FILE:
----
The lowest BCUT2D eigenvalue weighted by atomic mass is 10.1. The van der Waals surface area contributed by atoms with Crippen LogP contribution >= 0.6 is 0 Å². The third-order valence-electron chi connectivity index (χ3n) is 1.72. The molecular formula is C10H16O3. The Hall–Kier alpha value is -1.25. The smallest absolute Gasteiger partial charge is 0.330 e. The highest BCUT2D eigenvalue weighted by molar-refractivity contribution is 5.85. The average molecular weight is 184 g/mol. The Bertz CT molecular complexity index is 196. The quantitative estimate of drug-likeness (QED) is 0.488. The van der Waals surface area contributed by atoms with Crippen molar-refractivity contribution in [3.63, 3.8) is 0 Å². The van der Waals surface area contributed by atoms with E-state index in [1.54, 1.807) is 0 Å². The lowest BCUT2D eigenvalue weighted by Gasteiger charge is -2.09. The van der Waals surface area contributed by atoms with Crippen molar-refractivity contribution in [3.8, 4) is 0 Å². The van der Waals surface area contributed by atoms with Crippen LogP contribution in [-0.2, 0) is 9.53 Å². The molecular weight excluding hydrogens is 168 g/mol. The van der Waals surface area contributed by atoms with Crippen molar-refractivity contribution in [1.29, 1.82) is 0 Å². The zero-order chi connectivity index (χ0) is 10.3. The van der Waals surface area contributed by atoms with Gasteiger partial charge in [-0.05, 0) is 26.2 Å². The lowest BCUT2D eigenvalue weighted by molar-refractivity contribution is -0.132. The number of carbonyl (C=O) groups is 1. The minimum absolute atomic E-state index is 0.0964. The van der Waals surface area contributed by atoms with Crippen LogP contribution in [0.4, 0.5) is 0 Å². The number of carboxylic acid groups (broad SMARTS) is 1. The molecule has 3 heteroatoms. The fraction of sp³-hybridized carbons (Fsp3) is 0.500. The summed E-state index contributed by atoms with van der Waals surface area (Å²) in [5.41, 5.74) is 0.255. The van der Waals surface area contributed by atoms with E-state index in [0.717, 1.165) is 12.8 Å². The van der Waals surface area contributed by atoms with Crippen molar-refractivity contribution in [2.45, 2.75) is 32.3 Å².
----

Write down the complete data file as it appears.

The lowest BCUT2D eigenvalue weighted by atomic mass is 10.1. The van der Waals surface area contributed by atoms with Crippen LogP contribution >= 0.6 is 0 Å². The third-order valence-electron chi connectivity index (χ3n) is 1.72. The molecular formula is C10H16O3. The Hall–Kier alpha value is -1.25. The smallest absolute Gasteiger partial charge is 0.330 e. The highest BCUT2D eigenvalue weighted by molar-refractivity contribution is 5.85. The average molecular weight is 184 g/mol. The Bertz CT molecular complexity index is 196. The quantitative estimate of drug-likeness (QED) is 0.488. The van der Waals surface area contributed by atoms with Crippen molar-refractivity contribution in [3.63, 3.8) is 0 Å². The van der Waals surface area contributed by atoms with E-state index in [1.54, 1.807) is 0 Å². The lowest BCUT2D eigenvalue weighted by Gasteiger charge is -2.09. The van der Waals surface area contributed by atoms with Crippen molar-refractivity contribution in [3.8, 4) is 0 Å². The van der Waals surface area contributed by atoms with Crippen LogP contribution in [-0.2, 0) is 9.53 Å². The molecular weight excluding hydrogens is 168 g/mol. The van der Waals surface area contributed by atoms with Crippen molar-refractivity contribution in [1.29, 1.82) is 0 Å². The zero-order chi connectivity index (χ0) is 10.3. The van der Waals surface area contributed by atoms with Gasteiger partial charge in [-0.05, 0) is 26.2 Å². The lowest BCUT2D eigenvalue weighted by molar-refractivity contribution is -0.132. The number of carbonyl (C=O) groups is 1. The minimum absolute atomic E-state index is 0.0964. The van der Waals surface area contributed by atoms with Crippen LogP contribution in [0.4, 0.5) is 0 Å². The number of carboxylic acid groups (broad SMARTS) is 1. The molecule has 3 heteroatoms. The fraction of sp³-hybridized carbons (Fsp3) is 0.500. The summed E-state index contributed by atoms with van der Waals surface area (Å²) in [5.41, 5.74) is 0.255. The van der Waals surface area contributed by atoms with E-state index in [0.717, 1.165) is 12.8 Å². The van der Waals surface area contributed by atoms with Crippen molar-refractivity contribution in [2.45, 2.75) is 32.3 Å².